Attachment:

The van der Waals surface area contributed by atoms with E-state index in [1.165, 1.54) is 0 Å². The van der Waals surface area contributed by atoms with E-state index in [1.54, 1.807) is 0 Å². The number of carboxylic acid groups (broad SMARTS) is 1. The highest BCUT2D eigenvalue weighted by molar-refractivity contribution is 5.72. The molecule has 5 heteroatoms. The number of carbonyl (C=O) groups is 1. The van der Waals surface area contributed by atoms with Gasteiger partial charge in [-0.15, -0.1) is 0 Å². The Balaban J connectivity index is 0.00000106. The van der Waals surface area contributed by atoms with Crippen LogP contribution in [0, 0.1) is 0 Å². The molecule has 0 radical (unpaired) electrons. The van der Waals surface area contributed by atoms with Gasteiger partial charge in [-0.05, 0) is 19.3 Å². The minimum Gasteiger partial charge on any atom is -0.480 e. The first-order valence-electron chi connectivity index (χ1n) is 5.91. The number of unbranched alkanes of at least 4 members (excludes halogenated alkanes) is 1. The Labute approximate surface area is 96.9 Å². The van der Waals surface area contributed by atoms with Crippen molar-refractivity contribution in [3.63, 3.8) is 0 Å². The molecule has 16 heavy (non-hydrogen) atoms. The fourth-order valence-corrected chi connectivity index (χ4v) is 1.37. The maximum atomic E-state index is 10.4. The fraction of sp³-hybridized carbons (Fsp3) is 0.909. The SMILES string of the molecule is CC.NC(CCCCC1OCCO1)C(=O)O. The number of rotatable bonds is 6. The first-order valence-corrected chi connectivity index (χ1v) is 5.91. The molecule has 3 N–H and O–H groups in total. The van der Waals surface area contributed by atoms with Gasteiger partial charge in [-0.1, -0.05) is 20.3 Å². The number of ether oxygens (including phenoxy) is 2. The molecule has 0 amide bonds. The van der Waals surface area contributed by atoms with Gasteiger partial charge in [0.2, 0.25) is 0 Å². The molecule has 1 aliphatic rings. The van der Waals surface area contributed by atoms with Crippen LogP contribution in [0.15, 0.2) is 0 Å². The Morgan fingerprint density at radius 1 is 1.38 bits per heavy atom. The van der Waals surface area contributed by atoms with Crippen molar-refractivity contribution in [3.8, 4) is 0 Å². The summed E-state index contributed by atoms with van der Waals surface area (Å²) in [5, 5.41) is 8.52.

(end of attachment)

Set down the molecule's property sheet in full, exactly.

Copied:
The van der Waals surface area contributed by atoms with E-state index in [1.165, 1.54) is 0 Å². The van der Waals surface area contributed by atoms with E-state index in [1.54, 1.807) is 0 Å². The number of carboxylic acid groups (broad SMARTS) is 1. The highest BCUT2D eigenvalue weighted by molar-refractivity contribution is 5.72. The molecule has 5 heteroatoms. The number of carbonyl (C=O) groups is 1. The van der Waals surface area contributed by atoms with Gasteiger partial charge in [-0.15, -0.1) is 0 Å². The Balaban J connectivity index is 0.00000106. The van der Waals surface area contributed by atoms with Crippen LogP contribution in [0, 0.1) is 0 Å². The molecule has 0 radical (unpaired) electrons. The van der Waals surface area contributed by atoms with Gasteiger partial charge in [-0.05, 0) is 19.3 Å². The minimum Gasteiger partial charge on any atom is -0.480 e. The first-order valence-electron chi connectivity index (χ1n) is 5.91. The number of unbranched alkanes of at least 4 members (excludes halogenated alkanes) is 1. The Labute approximate surface area is 96.9 Å². The van der Waals surface area contributed by atoms with Crippen molar-refractivity contribution in [3.63, 3.8) is 0 Å². The molecule has 16 heavy (non-hydrogen) atoms. The fourth-order valence-corrected chi connectivity index (χ4v) is 1.37. The maximum atomic E-state index is 10.4. The fraction of sp³-hybridized carbons (Fsp3) is 0.909. The SMILES string of the molecule is CC.NC(CCCCC1OCCO1)C(=O)O. The number of rotatable bonds is 6. The first-order valence-corrected chi connectivity index (χ1v) is 5.91. The molecule has 3 N–H and O–H groups in total. The van der Waals surface area contributed by atoms with Gasteiger partial charge in [-0.1, -0.05) is 20.3 Å². The number of ether oxygens (including phenoxy) is 2. The molecule has 0 amide bonds. The van der Waals surface area contributed by atoms with Gasteiger partial charge in [0.2, 0.25) is 0 Å². The molecule has 1 aliphatic rings. The van der Waals surface area contributed by atoms with Crippen LogP contribution in [0.15, 0.2) is 0 Å². The Morgan fingerprint density at radius 1 is 1.38 bits per heavy atom. The van der Waals surface area contributed by atoms with Crippen molar-refractivity contribution in [3.8, 4) is 0 Å². The summed E-state index contributed by atoms with van der Waals surface area (Å²) in [5, 5.41) is 8.52.